B. Methodology

Assessment data will be sought from both internal to the University faculty, staff and administrators and external constituents.

  1. For internal to the University reviewers, a standardized web-based survey will be used. Questions included in the survey address performance criteria under the four leadership competencies for deans (strategic leadership, results leadership, people leadership, and personal leadership).
    A small set of three to five open-ended questions addressing additional criteria specific to the dean being reviewed may be developed and added to the standardized survey.
  2. For external to the University reviewers, evaluative comment will be requested through a letter. The letter includes a short series of standardized open-ended questions with the addition of up to three additional questions relevant to the external reviewers' knowledge of the work of the dean being reviewed.
C. Initiation of the Review

The responsible administrator will inform the dean to be reviewed that a Three-Year Evaluation is being initiated. The responsible administrator will schedule a meeting with the dean and is expected to cover the following discussion points:

  • Communications planned around the review, including announcement of the review and how and to whom the results of the review will be shared;
  • The intent of the review to include:
    • Identifying performance strengths as well as areas of concern; and
    • Noting that the multiple-source assessment is one important element of several used in making a reappointment decision.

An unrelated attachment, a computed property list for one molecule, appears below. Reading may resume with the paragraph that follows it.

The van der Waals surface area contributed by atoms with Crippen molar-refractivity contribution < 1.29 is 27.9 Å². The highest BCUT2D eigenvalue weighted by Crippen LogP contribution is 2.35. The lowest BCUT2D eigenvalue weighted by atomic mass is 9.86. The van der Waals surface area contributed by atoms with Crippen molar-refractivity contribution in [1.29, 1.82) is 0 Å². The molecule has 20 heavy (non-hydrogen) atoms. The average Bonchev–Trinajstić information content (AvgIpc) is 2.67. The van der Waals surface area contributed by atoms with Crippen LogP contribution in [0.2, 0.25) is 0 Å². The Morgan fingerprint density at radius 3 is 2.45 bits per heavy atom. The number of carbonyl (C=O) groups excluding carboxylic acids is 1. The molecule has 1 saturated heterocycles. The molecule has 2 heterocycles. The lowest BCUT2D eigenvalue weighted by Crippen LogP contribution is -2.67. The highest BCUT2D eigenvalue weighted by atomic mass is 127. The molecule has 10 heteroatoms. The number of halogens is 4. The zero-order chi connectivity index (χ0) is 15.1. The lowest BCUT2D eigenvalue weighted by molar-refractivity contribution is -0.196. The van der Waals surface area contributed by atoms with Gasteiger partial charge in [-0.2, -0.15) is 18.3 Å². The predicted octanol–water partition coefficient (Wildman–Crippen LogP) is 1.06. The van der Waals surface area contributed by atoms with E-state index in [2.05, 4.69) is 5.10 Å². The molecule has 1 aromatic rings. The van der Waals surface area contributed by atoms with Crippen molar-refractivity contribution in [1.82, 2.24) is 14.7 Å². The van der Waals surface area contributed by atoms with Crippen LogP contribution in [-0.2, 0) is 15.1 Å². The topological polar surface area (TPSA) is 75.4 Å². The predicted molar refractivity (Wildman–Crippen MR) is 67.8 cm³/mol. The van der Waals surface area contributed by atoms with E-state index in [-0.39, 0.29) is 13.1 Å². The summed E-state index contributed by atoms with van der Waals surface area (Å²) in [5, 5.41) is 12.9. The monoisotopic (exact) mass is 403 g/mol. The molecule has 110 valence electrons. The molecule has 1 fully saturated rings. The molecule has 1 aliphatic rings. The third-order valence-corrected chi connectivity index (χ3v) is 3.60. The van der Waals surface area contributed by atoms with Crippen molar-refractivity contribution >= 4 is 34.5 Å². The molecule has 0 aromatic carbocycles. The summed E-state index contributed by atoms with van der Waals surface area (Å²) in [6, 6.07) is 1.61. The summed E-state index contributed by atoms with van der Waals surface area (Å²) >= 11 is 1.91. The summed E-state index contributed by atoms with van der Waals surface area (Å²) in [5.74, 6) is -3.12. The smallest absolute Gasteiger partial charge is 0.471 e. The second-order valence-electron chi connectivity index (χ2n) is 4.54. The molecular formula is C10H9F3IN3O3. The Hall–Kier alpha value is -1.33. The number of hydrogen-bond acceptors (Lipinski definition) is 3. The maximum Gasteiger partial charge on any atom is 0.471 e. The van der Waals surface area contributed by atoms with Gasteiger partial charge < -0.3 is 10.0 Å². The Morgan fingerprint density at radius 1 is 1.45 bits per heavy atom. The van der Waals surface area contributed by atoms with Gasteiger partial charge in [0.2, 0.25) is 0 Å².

• The four leadership competencies on which the dean will be reviewed within the multiple-source assessment, as well as any additional criteria to be evaluated;
  • A request for the dean’s assistance in identifying potential reviewers, both inside and outside the University:
    • Reviewers within the University but not within the college, student leaders, and people external to the University from whom assessment information should be requested, and/or
    • Individuals who may be helpful in identifying other potential reviewers,
  • An outline of the process and projected timelines;
  • An opportunity for the dean to discuss any specific circumstance that might prove important in which insight into the context of the situation may be helpful and should be taken into account throughout the review process; may include factors potentially viewed as problematic.
  • A Performance Background Statement, which will be distributed to the members of the review committee, will be requested from the dean. This statement should include the following:
    • Job description and current responsibilities;
    • Administrative philosophy;
    • Priorities over the time period since the dean’s last multiple-source review;
    • Major activities and significant contributions since the dean's last multiple-source review;
    • Current top issues;
    • Statement addressing what has been supportive in getting the job done and what has impeded the dean's ability to do so; and
    • Future plans/goals;
  • The right of the dean to review the official Three-Year Evaluation file following the conclusion of the review, and to submit written information to the official Three-Year Evaluation file to supplement or refute materials contained therein;
  • A reminder to the dean that they will be held to the strictest standards of professional and ethical behavior and to not retaliate against any person who has participated in the review process, retaliation including any form of intimidation or harassment; and
  • An opportunity for the dean to ask questions and raise further points of discussion.
D. Multiple-Source Assessment Process

The Office of Human Resources will work with the Office of Measurement Services (OMS) to establish the time frame for delivery of the web based survey. The web-based survey will be delivered to participants internal to the University by OMS. The Office of Human Resources, on behalf of the responsible administrator, will send letters requesting evaluative comment from external reviewers, who will return their comments to the Office of Human Resources. The Office of Human Resources will compile the responses by question, and provide the unattributed compilation to OMS for inclusion in the report for the standing review committee and the responsible administrator.